I recently came across a recipe for chocolate cupcakes made with Guinness Irish Stout, Jameson Irish Whiskey, and Bailey's Irish Cream. I am, of course, now planning to make these for St. Patrick's Day because they sound too amazing to resist. Who needs green beer when you can have chocolate laced with three different kinds of Irish liquor?
But while the cupcakes will certainly be celebration enough for me, they aren't exactly a kid-friendly way to celebrate the holiday. So, in addition to making these decadent cupcakes, I'll also be building a leprechaun trap. Yes, my children and I have decided to catch ourselves some leprechauns (or at least try to trick one into leaving us some candy or a few of his gold coins.)
The Myth of the Leprechaun
According to ancient Irish legend, leprechauns are tiny mischievous creatures who love to play tricks and hate to be caught. Each leprechaun is also thought to have his own pot of gold hidden at the end of the rainbow, and legend has it that if you catch one, he will lead you to this pot of gold in exchange for his freedom. Keep in mind, though, that the sly little guy will most certainly try to outsmart you and get away.
Technically, leprechauns hide in the Irish countryside. But, for the purpose of St. Patrick's Day fun, why not pretend that you can catch them anywhere? Building a leprechaun trap (and being on the lookout for where the sneaky creatures are hiding in your house) is a great family activity that can be tremendously entertaining for children. It's also a great opportunity to teach them about Irish folklore, and maybe even a little science.
How to Trap a Leprechaun
All you need to trap a leprechaun (or at least to pretend you're trying to catch a leprechaun, since chances are pretty good you won't actually get your hands on a real one) is a simple, homemade leprechaun trap.
I, unfortunately, am not a crafty mom, so I need some ideas to help me get started. Fortunately for those of us who are lacking in the creativity department, we live in the age of the internet. So if building a leprechaun trap sounds like a fun activity that your kids would enjoy, but you desperately need some inspiration, I've got you covered.
Check out these great links to leprechaun traps that will inspire all of us.
The leprechaun trap at Amazing Moms is a fairly simple one, made from a decorated box with a rainbow on top. A piece of string and some form of bait (a gold coin, Lucky Charms cereal, etc.) stick out from a tube at the bottom — the idea being that the greedy leprechaun will try to grab the bait and then be stuck when the lid to the box snaps shut. Obviously, you can make this as simple or as complicated as you like, depending on the age of your children and your own level of motivation.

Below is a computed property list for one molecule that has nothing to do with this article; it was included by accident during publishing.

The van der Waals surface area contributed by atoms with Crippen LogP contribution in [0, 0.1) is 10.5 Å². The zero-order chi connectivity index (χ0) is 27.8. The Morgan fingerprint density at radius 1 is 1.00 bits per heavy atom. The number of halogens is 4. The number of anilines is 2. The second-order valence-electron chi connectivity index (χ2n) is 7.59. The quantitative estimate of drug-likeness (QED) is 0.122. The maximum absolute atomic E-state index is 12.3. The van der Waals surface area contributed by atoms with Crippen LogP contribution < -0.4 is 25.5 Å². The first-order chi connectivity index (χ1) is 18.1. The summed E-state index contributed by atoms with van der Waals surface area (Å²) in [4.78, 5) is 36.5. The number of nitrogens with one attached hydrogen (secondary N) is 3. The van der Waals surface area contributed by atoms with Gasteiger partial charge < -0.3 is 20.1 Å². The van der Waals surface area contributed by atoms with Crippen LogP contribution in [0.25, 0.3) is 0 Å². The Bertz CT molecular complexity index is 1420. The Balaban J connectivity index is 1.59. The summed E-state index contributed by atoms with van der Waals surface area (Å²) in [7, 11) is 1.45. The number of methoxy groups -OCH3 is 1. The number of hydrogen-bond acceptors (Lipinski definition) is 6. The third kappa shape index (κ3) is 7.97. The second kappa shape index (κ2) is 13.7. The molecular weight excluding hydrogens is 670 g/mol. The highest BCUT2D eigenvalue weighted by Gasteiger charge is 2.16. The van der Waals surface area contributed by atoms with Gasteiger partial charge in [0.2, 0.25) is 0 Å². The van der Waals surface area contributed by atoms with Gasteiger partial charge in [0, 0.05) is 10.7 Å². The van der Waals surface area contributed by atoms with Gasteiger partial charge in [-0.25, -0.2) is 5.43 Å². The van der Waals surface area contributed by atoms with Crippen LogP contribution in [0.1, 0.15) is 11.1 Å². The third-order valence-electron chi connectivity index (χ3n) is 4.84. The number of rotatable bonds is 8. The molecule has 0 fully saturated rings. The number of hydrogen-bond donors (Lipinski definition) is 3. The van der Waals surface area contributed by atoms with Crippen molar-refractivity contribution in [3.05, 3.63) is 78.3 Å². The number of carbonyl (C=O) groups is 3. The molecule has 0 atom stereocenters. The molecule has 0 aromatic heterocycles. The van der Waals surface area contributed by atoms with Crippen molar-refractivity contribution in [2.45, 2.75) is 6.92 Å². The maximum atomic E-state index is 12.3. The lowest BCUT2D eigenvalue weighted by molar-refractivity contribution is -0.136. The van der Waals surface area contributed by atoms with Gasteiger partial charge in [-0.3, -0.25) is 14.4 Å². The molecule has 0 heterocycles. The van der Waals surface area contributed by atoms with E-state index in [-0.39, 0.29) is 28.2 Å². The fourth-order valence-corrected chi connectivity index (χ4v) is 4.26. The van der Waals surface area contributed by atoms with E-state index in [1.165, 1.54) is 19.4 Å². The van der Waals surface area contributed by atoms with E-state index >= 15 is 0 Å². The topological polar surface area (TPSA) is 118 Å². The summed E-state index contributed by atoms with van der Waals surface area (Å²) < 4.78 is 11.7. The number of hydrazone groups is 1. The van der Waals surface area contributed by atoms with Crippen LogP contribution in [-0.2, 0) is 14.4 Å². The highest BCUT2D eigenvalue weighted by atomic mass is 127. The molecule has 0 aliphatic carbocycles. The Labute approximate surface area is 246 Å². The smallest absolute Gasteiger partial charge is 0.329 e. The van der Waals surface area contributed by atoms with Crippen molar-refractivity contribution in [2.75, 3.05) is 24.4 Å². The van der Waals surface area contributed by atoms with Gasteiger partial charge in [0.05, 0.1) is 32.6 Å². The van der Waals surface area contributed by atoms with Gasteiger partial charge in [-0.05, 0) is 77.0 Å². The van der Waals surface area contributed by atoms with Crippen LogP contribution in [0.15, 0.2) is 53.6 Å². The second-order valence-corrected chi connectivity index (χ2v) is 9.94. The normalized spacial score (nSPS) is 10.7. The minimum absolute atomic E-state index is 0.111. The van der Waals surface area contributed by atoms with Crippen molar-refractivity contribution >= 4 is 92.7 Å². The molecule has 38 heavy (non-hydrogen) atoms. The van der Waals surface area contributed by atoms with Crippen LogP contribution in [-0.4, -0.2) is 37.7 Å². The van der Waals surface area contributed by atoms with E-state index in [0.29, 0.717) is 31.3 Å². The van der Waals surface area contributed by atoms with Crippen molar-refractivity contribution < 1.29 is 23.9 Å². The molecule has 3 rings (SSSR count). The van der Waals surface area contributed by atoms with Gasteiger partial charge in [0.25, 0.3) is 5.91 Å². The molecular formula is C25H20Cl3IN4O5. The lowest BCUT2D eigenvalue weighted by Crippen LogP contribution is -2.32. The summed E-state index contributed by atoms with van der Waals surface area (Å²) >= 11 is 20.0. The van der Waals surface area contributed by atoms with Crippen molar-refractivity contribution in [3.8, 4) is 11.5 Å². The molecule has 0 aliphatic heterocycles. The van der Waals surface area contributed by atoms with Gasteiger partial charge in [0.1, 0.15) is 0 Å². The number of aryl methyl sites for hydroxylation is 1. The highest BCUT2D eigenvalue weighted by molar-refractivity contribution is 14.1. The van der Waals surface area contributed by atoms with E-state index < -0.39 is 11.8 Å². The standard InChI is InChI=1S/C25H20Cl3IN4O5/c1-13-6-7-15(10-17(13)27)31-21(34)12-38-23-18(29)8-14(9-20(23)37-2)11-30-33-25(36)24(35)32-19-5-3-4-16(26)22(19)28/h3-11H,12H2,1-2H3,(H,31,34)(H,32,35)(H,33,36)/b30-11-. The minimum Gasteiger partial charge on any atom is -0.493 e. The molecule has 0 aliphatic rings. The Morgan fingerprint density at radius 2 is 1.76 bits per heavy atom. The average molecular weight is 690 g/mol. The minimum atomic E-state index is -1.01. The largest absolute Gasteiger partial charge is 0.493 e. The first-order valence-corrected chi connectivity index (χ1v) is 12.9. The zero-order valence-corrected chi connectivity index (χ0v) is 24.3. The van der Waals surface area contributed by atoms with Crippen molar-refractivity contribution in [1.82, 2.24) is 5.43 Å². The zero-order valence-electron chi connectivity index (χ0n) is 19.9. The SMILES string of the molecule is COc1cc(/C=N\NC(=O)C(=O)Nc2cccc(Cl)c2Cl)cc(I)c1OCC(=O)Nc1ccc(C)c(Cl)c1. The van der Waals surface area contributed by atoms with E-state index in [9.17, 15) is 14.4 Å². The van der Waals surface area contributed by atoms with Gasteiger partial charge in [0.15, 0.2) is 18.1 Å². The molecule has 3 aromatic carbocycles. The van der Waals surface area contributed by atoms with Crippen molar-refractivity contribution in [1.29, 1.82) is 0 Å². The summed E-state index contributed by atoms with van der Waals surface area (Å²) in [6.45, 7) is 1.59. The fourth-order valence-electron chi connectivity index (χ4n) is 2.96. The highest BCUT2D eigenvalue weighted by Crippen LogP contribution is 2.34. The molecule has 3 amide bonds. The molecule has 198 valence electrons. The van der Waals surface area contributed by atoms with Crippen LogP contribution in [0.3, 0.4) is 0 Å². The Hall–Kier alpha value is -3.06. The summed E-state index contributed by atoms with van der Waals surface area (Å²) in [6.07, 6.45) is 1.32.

The page also includes lots of suggestions for different types of materials that you can use and ways to trick your children into believing that leprechauns were actually in your house.
Steve Spangler is a popular scientist who has made numerous television appearances and loves teaching kids about science. On his Steve Spangler blog, you'll find a picture and description of a leprechaun trap that he made with his own kids, complete with water that turns green overnight, proving that a real leprechaun must have fallen in before making an escape!
You can also find lots more St. Patrick's Day science experiments, including a Leprechaun Science Kit available for purchase, on Spangler's website.
Disney's Family Fun website offers 3 examples of leprechaun traps that you can make. Choose from a Leprechaun Hat Pit Trap, a Rainbow Cage Drop, or a Tricky Trap Door. Pictures and step-by-step instructions are included with each trap.
The pictures look a bit like they came straight out of a Martha Stewart spread (meaning that they're slightly more perfect than anything I'll accomplish with a 6-year-old and a 2-year-old), but they're fun ideas. A giant leprechaun's hat with a ladder and a piece of gold sitting on top made from an empty container of oatmeal is something we could manage, even if ours turns out looking nothing like the picture.
94 Leprechaun Trap Photos
If you're looking for step-by-step instruction, this isn't the link for you. But if you're just looking for ideas and inspiration, these photos on the Family Crafts page at About.com will certainly deliver. You'll find 94 pictures of real-life leprechaun traps made by real-life kids and parents that are all unique, and all quite creative.
Readers have uploaded these photos themselves, so they're all examples of projects that you can actually do at home (not like the fancy projects that look easy in tutorials but turn disastrous when you try to recreate them yourself). This is by far my favorite link, because you can click on every single photo to see an enlarged picture of each individual trap, along with a description.
The links listed above are all great resources to help you get started building your own leprechaun trap! And for even more St. Patrick's Day fun, check out the following: